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Tripoli Road - East Ponds Trail : White Mountains National Forest Biking

White Mountains Region

Wildlife, Scenic Overlooks, Ski Resorts

Directions To Trailhead
Trail Description

Location: Waterville Valley, NH. Grafton County.

Length/Configuration: Tripoli Rd. is 9.4 miles one-way. East Ponds Loop is a 4.8 mile loop ride.

Terrain/Surface: Tripoli Rd. ride is 4.5 miles paved and 4.9 unpaved dirt. East Ponds Loop has sections of highly technical singletrack with many obstacles, log stairs and stream crossings.

Technical Difficulty: Easy/moderate (moderate due to some climbing) on Tripoli Rd. Moderate/advanced on the East Ponds Loop (first mile and last 1/2 mile are moderate+, rest is advanced)

Elevation Change: Around 700 ft. of climbing on Tripoli Rd. to Thornton Gap before long downhill. Around 1300 ft. of climbing on East Ponds Loop.

Caution: Vehicular traffic on paved and unpaved sections of Tripoli Rd. Technical singletrack on East Ponds Loop, with log stairs, rocks, waterbars and stream crossings that will probably require carrying bikes.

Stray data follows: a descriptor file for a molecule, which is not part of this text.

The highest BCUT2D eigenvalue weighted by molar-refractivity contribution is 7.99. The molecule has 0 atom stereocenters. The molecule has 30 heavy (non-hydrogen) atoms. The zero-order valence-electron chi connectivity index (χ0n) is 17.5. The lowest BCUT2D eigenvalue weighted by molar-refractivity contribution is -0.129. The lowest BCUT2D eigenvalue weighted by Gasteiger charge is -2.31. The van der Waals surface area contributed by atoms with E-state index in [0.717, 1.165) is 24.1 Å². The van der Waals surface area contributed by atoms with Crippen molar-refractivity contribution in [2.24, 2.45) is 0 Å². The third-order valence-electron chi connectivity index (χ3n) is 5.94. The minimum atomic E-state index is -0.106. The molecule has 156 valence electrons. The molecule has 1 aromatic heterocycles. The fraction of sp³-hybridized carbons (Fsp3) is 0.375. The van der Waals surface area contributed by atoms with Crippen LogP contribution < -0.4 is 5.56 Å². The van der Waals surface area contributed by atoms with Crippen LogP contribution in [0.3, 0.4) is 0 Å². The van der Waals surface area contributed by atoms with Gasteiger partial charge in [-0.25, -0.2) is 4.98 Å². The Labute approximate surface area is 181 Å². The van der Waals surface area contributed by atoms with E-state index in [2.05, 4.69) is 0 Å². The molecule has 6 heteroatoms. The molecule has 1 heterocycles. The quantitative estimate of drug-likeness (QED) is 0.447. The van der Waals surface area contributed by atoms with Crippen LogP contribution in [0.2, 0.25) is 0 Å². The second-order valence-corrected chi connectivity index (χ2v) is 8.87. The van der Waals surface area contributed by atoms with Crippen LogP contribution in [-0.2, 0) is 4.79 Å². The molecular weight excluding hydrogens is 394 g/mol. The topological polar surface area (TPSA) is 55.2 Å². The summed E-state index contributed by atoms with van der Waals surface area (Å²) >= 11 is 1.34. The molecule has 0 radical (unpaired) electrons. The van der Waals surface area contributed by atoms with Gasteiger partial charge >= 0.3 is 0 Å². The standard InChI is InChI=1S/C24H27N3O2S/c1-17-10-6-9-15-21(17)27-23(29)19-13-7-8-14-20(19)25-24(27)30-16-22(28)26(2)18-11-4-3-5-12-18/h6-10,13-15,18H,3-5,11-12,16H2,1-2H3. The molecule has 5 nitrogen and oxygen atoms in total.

Note: This trail map is a graphical representation designed for general reference purposes only. Read Full Disclaimer.


Trail Description : Tripoli Road - East Ponds Trail

The Tripoli Road / East Ponds mountain bike ride begins on Tripoli Road, a scenic, narrow and heavily forested White Mountains Forest Service Road that begins in Waterville Valley, NH and winds its way east for 9.6 miles to I-93 in Woodstock, NH. The trail is sandwiched (Sandwich Range) between Mt. Osceloa and West Peak to the north and 4,000-ft. Mount Tecumseh and Hix Mtn. to the south. Tripoli Road climbs to Thornton Gap (1,519 feet), where it meets the East Ponds Trailhead. The East Ponds Trail heads north, taking you on a mountain biking adventure over a combination of old logging roads and challenging singletrack past scenic overlooks of tree covered summits to small, lucent mountain ponds.